Dr. Le Thu Huong, a senior researcher of the Australian Strategic Policy Institute, commented on Vietnam-China relations in the context of increasing tensions in the East Sea (South China Sea), without eliminating the risk of military conflict in the sea.
RFA reporter Giang Nguyen: Thank you Dr. Le Thu Huong for talking with us today. In your article “The coming tensions in the Vietnam-China relationship,” you said that “the present moment can be said to be the lowest point in the relationship between the two countries since the 1980s.” Could you tell us more?
Dr. Le Thu Huong: In general, China is rising and expanding its influence, striving to gain a more assertive position in the region, in Asia, as well as globally. We also find that China’s foreign policy is now much more assertive in the South China Sea disputes as well as other regional disputes and hotspots, including Taiwan, its border with India, and internal issues like Hongkong. China today is very different from China in the 1990s, when it pursued a peaceful resurgence with a policy of good neighborly friendship. At that time they were involved in regional dialogues, including Southeast Asia and Vietnam.
Today, China is much more assertive. Apparently, they increased the frequency of naval and maritime militia dispatches into the disputed waters, expanding their claims through the establishment of new administrative zones in the South China Sea. And they very often deploy ships into the territory of the claimants including Vietnam’s Exclusive Economic Zones. They have done so several times in recent years. This is a very tense situation between the two neighboring countries, especially in the South China Sea dispute. Clearly the risk of stress escalates and unforeseen incidents can occur.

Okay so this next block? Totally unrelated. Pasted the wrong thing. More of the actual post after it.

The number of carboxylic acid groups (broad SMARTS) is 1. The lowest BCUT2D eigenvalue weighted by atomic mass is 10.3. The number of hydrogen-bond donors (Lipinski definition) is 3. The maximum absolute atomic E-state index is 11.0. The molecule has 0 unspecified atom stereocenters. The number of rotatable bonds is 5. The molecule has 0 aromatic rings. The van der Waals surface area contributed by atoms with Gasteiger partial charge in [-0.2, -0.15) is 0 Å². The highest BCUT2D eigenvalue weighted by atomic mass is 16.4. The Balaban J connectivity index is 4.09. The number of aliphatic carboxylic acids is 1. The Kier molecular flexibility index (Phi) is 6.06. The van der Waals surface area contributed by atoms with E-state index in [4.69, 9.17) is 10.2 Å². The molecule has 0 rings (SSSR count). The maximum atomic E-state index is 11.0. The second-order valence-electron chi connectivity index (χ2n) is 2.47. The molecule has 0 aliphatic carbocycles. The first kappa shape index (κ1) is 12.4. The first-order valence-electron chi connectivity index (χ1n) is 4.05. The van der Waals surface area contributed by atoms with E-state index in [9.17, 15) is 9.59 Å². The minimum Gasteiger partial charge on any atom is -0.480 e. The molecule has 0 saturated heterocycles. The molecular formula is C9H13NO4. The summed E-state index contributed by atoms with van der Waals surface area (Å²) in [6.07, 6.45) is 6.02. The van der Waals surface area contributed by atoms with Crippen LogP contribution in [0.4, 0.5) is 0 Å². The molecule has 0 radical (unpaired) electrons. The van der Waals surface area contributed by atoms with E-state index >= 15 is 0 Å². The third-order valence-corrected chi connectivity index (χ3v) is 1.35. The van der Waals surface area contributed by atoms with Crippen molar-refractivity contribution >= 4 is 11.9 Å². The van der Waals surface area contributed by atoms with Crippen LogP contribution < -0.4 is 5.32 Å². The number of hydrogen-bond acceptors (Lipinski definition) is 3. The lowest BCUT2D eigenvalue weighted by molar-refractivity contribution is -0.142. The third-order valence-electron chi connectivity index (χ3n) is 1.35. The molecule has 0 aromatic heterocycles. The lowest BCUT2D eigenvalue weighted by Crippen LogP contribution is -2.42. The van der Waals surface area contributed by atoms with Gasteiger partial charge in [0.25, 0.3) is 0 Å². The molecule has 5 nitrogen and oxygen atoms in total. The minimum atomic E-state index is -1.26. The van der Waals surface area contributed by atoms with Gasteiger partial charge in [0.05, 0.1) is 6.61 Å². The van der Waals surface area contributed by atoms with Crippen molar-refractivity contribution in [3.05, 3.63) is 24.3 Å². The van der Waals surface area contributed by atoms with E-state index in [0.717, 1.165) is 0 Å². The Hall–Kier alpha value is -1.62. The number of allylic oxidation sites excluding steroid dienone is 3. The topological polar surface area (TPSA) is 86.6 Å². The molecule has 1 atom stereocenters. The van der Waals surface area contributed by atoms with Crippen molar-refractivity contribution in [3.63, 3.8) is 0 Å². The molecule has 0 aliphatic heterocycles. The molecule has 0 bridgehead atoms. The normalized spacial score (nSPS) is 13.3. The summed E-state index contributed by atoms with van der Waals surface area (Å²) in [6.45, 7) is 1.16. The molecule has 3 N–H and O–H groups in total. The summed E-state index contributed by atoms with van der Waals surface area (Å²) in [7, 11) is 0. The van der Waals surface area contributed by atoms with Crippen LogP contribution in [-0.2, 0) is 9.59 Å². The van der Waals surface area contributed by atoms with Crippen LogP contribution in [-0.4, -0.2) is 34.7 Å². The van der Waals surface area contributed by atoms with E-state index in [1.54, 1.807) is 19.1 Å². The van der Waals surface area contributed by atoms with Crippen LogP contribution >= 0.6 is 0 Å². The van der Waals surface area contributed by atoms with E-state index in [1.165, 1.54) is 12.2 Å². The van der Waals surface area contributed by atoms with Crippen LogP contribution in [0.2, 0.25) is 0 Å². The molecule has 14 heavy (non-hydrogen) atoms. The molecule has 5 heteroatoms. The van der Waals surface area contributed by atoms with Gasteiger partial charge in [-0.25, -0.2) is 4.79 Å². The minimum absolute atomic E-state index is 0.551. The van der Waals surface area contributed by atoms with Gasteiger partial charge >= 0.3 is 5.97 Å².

Giang Nguyen: How do you evaluate the current situation compared to the 1988 conflict in Gac Ma (South Johnson Reef or the case of China’s deploying its Hai Duong 981 rig into Vietnam’s EEZ in 2014? After that, Vietnam and China could be said to have settled the incident. What is the consequences if HD-981 incident happens today?
Dr. Le Thu Huong: You mentioned that 1988, is a big case, also a very low point in the bilateral relationship. It was a serious one, with lasting consequences with the Chinese capture of Gac Ma, and the Vietnamese side suffered many casualties. The case of China deploying its oil rig Hai Duong 981 into Vietnam’s EEZ in 2014 was more difficult diplomatically. The stress was high then and there was a high risk of escalation leading to more potential breakdowns. But I think China has recognized Vietnam’s tough stance and has stepped back. They withdrew the HD rig earlier than planned. Vietnam’s diplomatic and communication strategy at that time seemed to work.